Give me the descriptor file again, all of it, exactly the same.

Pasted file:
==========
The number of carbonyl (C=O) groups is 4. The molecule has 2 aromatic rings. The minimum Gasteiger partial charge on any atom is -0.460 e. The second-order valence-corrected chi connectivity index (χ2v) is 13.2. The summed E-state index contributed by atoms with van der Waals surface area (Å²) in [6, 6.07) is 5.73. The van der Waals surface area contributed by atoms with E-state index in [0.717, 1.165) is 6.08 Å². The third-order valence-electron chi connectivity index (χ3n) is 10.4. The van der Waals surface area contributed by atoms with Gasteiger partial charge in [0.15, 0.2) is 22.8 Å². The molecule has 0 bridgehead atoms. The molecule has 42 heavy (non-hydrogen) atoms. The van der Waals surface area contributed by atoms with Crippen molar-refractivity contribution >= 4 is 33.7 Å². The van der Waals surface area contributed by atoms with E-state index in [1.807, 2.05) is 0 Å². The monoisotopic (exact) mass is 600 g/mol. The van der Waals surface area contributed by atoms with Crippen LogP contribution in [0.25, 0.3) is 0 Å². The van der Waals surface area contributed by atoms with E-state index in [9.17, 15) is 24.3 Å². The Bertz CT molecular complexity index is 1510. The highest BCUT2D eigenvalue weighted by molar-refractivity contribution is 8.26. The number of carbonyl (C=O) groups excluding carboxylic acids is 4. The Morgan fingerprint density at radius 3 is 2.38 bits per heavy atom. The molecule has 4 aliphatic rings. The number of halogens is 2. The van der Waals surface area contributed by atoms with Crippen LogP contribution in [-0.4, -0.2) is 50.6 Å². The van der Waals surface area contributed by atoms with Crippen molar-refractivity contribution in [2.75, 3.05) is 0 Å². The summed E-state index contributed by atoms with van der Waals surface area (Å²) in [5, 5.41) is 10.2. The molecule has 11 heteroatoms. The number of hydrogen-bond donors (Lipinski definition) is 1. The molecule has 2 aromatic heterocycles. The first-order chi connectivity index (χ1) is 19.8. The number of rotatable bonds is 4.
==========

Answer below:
The number of carbonyl (C=O) groups is 4. The molecule has 2 aromatic rings. The minimum Gasteiger partial charge on any atom is -0.460 e. The second-order valence-corrected chi connectivity index (χ2v) is 13.2. The summed E-state index contributed by atoms with van der Waals surface area (Å²) in [6, 6.07) is 5.73. The van der Waals surface area contributed by atoms with E-state index in [0.717, 1.165) is 6.08 Å². The third-order valence-electron chi connectivity index (χ3n) is 10.4. The van der Waals surface area contributed by atoms with Gasteiger partial charge in [0.15, 0.2) is 22.8 Å². The molecule has 0 bridgehead atoms. The molecule has 42 heavy (non-hydrogen) atoms. The van der Waals surface area contributed by atoms with Crippen molar-refractivity contribution >= 4 is 33.7 Å². The van der Waals surface area contributed by atoms with E-state index in [1.807, 2.05) is 0 Å². The monoisotopic (exact) mass is 600 g/mol. The van der Waals surface area contributed by atoms with Crippen LogP contribution in [0.25, 0.3) is 0 Å². The van der Waals surface area contributed by atoms with E-state index in [9.17, 15) is 24.3 Å². The Bertz CT molecular complexity index is 1510. The highest BCUT2D eigenvalue weighted by molar-refractivity contribution is 8.26. The number of carbonyl (C=O) groups excluding carboxylic acids is 4. The Morgan fingerprint density at radius 3 is 2.38 bits per heavy atom. The molecule has 4 aliphatic rings. The number of halogens is 2. The van der Waals surface area contributed by atoms with Crippen LogP contribution in [-0.4, -0.2) is 50.6 Å². The van der Waals surface area contributed by atoms with Crippen molar-refractivity contribution in [2.75, 3.05) is 0 Å². The summed E-state index contributed by atoms with van der Waals surface area (Å²) in [5, 5.41) is 10.2. The molecule has 11 heteroatoms. The number of hydrogen-bond donors (Lipinski definition) is 1. The molecule has 2 aromatic heterocycles. The first-order chi connectivity index (χ1) is 19.8. The number of rotatable bonds is 4.